Step-4: Assign or map data block (x,y) to disk (x−B[y mod M])mod M. Where “mod” is the remainder function (e.g., 7 mod **2**=1, 10 mod **4**=2, and the like).

FIG. 6 shows a GRS assignment result for a 10×8 dataset. Each grid cell is a data block, and the number in the cell indicates the disk to which the block is assigned. For example, data block (7,2) gets assigned to disk (7−B[2 mod**6** ]) mod **6**=(7−B[2]) mod **6**=(7−2) mod **6**=5 mod **6**=5. FIG. 7 shows the result of applying the present method to a 9 by 9 grid (with the origin (0,0) at the southwest corner).

Significant advantages of the present GRS scheme have been found as follows:

Guaranteed worst case performance: When the number of disks is no greater than 21, GRS gives the shortest possible response time for any query. When the number of disks is no greater than 500, GRS guarantees that the response time of any query is at most 3 plus the best possible response time. Note that, in general, no scheme can give best possible response times for all queries.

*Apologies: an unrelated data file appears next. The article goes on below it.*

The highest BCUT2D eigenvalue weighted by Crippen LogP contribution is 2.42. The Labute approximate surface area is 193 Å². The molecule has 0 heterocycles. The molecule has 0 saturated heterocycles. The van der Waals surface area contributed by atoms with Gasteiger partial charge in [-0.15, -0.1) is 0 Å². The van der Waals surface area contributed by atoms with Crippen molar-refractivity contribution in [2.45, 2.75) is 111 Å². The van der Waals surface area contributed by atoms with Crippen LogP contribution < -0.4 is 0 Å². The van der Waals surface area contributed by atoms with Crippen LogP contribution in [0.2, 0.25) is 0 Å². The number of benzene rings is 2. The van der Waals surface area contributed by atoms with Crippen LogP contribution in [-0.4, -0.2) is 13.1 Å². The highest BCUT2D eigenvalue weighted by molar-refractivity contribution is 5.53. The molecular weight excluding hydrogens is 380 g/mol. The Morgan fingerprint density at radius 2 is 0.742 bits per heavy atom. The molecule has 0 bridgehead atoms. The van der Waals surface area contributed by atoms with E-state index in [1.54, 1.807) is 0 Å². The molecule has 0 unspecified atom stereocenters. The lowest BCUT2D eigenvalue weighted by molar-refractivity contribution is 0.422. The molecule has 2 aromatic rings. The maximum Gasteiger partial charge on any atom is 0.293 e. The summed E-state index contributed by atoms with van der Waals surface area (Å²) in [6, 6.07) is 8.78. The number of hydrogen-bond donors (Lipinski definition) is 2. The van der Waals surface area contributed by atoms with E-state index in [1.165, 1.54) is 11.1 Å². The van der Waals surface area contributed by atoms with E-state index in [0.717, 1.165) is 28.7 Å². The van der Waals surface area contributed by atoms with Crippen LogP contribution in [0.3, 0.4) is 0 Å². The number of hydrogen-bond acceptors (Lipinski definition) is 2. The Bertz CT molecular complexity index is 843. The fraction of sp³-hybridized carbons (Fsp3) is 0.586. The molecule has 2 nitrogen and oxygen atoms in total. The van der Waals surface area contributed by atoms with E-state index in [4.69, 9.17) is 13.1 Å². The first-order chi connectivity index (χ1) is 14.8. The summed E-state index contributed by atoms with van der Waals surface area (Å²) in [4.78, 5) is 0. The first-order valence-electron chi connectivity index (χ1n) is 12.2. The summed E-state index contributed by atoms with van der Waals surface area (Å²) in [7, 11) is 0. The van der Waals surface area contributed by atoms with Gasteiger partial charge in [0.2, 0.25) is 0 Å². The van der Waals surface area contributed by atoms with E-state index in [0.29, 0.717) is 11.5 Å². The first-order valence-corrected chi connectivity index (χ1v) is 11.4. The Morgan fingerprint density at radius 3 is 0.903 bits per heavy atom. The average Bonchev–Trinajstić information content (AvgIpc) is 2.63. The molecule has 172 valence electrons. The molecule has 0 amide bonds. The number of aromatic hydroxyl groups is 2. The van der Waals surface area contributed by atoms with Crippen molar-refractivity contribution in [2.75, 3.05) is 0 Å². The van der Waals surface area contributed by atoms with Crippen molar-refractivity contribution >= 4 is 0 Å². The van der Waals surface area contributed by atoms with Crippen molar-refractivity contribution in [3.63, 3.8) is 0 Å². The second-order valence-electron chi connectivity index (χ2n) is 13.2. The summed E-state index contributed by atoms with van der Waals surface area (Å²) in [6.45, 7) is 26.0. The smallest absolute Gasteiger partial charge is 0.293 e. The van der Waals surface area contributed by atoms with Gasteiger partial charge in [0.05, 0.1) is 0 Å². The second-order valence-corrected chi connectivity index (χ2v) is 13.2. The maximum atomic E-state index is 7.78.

Close to optimal average response time: GRS's average response time is typically within 1.14 of the best possible response time.

Easy to compute: Schemes based on “brute-force” efforts take a very long time (hours or even days for 3D data) to determine a best assignment. The present GRS scheme usually takes only a few seconds.